Stocks plunged sharply Thursday, with the Dow down more than 500 points, in its worst one-day drop since December 2008.
All three major averages tumbled into negative territory for the year as investors were rattled over an intensifying global economic slowdown and ahead of the widely-followed monthly unemployment report.
The Dow Jones Industrial Average plummeted 512.76 points, or 4.31 percent, to close at 11,383.68, led by Alcoa and BofA . The last time the Dow dropped more than 500 points in a single session was in Dec. 2008.
The S&P 500 sank 60.27 points, or 4.78 percent, to end at 1,200.07.
The Nasdaq plunged 136.68 points, or 5.08 percent, to finish at 2556.39.
The major indexes are firmly in negative territory for the year. In addition, all three averages fell into "correction territory," defined by a drop of 10 percent from its peak from its intraday high in Apr. 29.
The CBOE Volatility Index, widely considered the best gauge of fear in the market, surged more than 35 percent. The last time the VIX closed this high was on July 1, 2010.
Volume was at its highest level this year with the consolidated tape of the NYSE at 7.15 billion shares, while 1.82 billion shares changed hands on the floor.
"We're not steering this bus—it's all coming from Europe," Art Cashin, director of floor operations at UBS Financial Services told CNBC. "We’re hearing reports of funds drawing out of European banks and we’re pretty close to something that might turn ugly."
"It may translate into a strain on the financials system and earnings on the multinationals, which have been carrying the load for Wall Street," Cashin added.
European shares hit a two-year low. The Bank of England and European Central Bank both left rates unchanged, but it did little to improve investor confidence. The ECB signaled it was buying government bonds in response to a deepening European debt crisis.
Investors were also spooked after ECB President Jean-Claude Trichet said "downside risks may have intensified."
"It is true that we are experiencing a high level of uncertainty, not just in the euro zone," he said.
On the economic front, weekly jobless claims were little changed last week, edging down to a seasonally adjusted 400,000, according to the Labor Department.
“The jobless claims number was not too encouraging … we need to see more of a significant improvement than the data just squeaking by,” said Doreen Mogavero, president and CEO of Mogavero Lee & Company.
The claims news comes ahead of Friday's government non-farm payroll data, which likely increased 85,000 last month, according to a Reuters survey, after rising only 18,000 in June. The unemployment rate is expected to hold steady at 9.2 percent.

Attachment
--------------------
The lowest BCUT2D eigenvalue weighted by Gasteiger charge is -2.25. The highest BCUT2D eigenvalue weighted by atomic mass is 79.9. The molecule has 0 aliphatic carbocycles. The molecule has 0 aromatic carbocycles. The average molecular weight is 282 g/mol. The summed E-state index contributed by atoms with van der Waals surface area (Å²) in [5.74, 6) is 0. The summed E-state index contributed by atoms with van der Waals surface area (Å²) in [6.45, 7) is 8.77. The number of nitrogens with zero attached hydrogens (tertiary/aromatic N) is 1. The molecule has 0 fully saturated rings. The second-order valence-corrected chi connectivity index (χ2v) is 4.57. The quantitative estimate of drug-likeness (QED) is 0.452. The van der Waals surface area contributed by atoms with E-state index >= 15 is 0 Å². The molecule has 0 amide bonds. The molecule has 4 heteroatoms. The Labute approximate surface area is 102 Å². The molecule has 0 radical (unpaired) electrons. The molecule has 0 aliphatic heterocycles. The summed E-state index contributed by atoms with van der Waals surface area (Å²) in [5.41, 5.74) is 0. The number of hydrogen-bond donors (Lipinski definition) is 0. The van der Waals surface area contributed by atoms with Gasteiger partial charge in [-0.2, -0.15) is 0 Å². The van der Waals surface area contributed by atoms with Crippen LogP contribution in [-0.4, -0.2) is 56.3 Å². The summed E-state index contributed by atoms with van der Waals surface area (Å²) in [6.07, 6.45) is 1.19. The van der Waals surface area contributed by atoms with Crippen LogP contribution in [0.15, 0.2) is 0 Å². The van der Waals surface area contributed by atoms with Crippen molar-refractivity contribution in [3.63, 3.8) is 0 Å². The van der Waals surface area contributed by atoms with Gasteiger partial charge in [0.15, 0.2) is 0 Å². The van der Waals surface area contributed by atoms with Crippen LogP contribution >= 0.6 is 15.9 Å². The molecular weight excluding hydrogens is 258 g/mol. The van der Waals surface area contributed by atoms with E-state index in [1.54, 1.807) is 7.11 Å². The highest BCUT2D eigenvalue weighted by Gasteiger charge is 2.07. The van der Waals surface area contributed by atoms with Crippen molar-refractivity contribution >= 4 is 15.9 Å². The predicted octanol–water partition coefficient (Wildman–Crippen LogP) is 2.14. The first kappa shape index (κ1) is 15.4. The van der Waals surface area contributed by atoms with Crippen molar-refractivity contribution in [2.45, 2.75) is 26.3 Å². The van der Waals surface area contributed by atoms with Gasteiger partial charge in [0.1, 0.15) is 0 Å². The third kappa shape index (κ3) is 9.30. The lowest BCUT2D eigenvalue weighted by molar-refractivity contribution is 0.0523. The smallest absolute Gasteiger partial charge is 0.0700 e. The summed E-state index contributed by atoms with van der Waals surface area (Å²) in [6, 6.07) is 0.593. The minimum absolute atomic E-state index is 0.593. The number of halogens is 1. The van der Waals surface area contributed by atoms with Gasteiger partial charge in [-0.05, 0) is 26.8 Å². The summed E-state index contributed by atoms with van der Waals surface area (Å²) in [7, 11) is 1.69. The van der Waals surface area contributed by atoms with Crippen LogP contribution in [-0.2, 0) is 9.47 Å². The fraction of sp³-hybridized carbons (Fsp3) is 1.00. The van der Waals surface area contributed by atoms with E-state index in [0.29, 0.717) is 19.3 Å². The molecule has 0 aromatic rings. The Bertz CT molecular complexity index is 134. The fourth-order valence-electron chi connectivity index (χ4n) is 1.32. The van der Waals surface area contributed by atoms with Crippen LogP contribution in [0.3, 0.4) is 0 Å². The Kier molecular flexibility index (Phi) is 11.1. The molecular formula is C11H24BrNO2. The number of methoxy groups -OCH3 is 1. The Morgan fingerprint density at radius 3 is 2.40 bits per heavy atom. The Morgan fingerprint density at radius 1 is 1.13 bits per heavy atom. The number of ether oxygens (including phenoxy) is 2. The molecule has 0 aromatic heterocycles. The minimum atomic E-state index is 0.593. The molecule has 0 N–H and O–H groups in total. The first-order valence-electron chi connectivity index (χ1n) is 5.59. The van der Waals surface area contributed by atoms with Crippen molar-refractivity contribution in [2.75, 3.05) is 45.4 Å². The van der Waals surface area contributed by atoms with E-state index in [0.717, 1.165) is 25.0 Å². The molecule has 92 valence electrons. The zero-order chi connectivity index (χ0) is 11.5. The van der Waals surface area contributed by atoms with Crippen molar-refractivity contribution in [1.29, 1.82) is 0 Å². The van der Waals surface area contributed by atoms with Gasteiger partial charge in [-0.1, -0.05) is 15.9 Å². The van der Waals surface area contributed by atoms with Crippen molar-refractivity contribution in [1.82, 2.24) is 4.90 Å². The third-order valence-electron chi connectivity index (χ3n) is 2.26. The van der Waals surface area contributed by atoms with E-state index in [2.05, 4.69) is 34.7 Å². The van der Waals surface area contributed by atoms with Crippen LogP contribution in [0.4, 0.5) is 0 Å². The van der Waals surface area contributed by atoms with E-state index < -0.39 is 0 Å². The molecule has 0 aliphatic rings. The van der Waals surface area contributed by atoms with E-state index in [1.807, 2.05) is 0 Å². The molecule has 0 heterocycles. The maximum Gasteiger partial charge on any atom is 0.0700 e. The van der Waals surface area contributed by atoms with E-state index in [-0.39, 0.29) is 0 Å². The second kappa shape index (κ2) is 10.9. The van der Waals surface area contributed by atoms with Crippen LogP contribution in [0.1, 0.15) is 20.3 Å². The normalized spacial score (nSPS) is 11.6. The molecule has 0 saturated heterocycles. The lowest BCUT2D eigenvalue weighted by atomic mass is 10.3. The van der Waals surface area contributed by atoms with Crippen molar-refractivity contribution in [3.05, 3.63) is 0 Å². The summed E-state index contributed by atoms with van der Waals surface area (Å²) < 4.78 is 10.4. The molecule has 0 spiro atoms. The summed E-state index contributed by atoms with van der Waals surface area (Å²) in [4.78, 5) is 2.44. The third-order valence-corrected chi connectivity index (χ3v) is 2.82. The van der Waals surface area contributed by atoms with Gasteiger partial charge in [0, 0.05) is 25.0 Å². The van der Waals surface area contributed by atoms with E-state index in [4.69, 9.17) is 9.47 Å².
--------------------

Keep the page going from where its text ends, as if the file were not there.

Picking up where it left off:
“We’ve reduced our equity exposure by half at the end of the second quarter,” said Rob Stein, portfolio manager and senior economist of Astor Asset Management. “We’ll need to see the economic data stabilize.”
Adding to day's woes, JPMorgan cut its third-quarter U.S. economic growth forecastby 1 percent, pointing to recent developments in the U.S. economy. The firm added that it doesn't expect the Fed to raise interest rates until at least 2013.
The dollar soared against a basket of currencies. The greenback's surge came amid a weakening economic outlook and moves by Japan to intervene in the forex market to bolster the yen.
Meanwhile, gold reversed its gains, trading below $1,653 an ounceas investors opted for cash to cover losses outside of the bullion market amid deepening losses on Wall Street.
Bank of NY Mellon announced it will start charging "large depositors" to hold cashdueto a sudden increase in dollar deposits prompted by fears among its customers.
All 10 S&P sectors were trading lower, led by energy, materials and industrials.
Oil prices tumbled, with U.S. light, sweet crudecrashing through technical support of $86.25 a barrel, its lowest level since February. London Brent crude fell below $109. Major oil giants ExxonMobil and Chevron tumbled.
Among earnings, GM fell even after after the automaker posted earnings that nearly doubled, as the firm a larger share of sales globally and raised prices on its vehicles.
Kraft Foods earnings beat estimates, raised its guidance and announced it will split in two. Major investor Nelson Peltz said he is excited about the split and has been increasing his stake in the firm. Berkshire Hathaway is also one of Kraft's biggest shareholders.
AIG and Sunoco are expected to post earnings after-the-bell tonight.
U.S. warehouse club operator Costco posted a better-than-expected chain-store sales, helped by higher gas prices and strengthening foreign currencies. Teen-oriented chains Hot Topic and Wet Seal blew past estimates, but rival Zumiez missed expectations.
Dendreon plunged over 60 percent after the drugmaker abandoned its forecast for its prostate cancer vaccine Provenge and said it plans to cut jobs to reduce costs.
Coming Up This Week:
FRIDAY: Employment situation, consumer credit; Earnings from P&G
More From CNBC.com: